MWCNTs have large specific surface area and strong adsorptive properties providing more reaction sites. MWCNTs-G paste on the electrode surface is porous. Because of these characteristics the adsorption of diclofenac sodium to the electrode surface becomes easy. Correspondingly, the concentration of diclofenac sodium at the electrode surface was enlarged. So the oxidation peak current of diclofenac sodium was greatly enhanced at MWCNTs-G paste modified electrode. In this study, several ratio of carbon nanotube - graphite paste electrode were made and voltammetric studies of them were compared to GCE. The best paste was carbon nanotube - graphite with ratio of (1:1) that other studies focused on it. We had the lowest LOD (15 ng/mL) for diclofenac determination compare to other electrodes which have been reported until now. High sensitivity and improved detection limit of the MWCNTs-G/Ag electrode are promising for the determination of diclofenac content in biological fluids as well as pharmaceutical preparations.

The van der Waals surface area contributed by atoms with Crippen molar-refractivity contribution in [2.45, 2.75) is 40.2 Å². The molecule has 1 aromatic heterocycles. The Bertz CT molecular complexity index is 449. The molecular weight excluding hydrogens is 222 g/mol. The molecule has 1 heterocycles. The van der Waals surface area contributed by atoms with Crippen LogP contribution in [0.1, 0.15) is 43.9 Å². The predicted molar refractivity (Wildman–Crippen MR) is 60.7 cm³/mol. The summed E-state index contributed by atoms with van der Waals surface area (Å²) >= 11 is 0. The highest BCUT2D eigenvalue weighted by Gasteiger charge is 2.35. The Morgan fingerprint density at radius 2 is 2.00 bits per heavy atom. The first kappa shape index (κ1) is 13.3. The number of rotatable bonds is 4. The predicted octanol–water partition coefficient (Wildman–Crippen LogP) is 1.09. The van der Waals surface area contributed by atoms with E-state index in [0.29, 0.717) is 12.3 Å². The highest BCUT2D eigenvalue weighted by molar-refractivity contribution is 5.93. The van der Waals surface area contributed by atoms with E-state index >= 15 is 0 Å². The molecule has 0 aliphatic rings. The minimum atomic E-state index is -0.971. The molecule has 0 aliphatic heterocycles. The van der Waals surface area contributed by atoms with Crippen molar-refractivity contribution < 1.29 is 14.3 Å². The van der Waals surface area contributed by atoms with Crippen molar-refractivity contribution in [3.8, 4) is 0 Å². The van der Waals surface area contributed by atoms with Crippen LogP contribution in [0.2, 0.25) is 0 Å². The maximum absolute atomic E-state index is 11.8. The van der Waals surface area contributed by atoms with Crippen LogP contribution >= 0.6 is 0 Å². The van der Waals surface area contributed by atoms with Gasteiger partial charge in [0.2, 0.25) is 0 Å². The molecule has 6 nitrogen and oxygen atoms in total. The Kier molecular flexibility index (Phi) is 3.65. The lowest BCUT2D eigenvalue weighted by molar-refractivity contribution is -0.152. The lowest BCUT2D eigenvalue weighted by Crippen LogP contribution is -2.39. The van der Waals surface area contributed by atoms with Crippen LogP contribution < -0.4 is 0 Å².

Acknowledgements

The authors would like to acknowledge financial assistance from Tehran University of Medical Sciences, Tehran, Iran. Also, the authors thank the University of Tehran for the supply of some instruments.

References

Citation: Moghaddam AB, Mohammadi A, Fathabadi M (2012) Application of Carbon Nanotube-Graphite Mixture for the Determination of Diclofenac Sodium in Pharmaceutical and Biological Samples. Pharmaceut Anal Acta 3:161.

Copyright: © 2012 Moghaddam AB, et al. This is an open-access article distributed under the terms of the Creative Commons Attribution License, which permits unrestricted use, distribution, and reproduction in any medium, provided the original author and source are credited.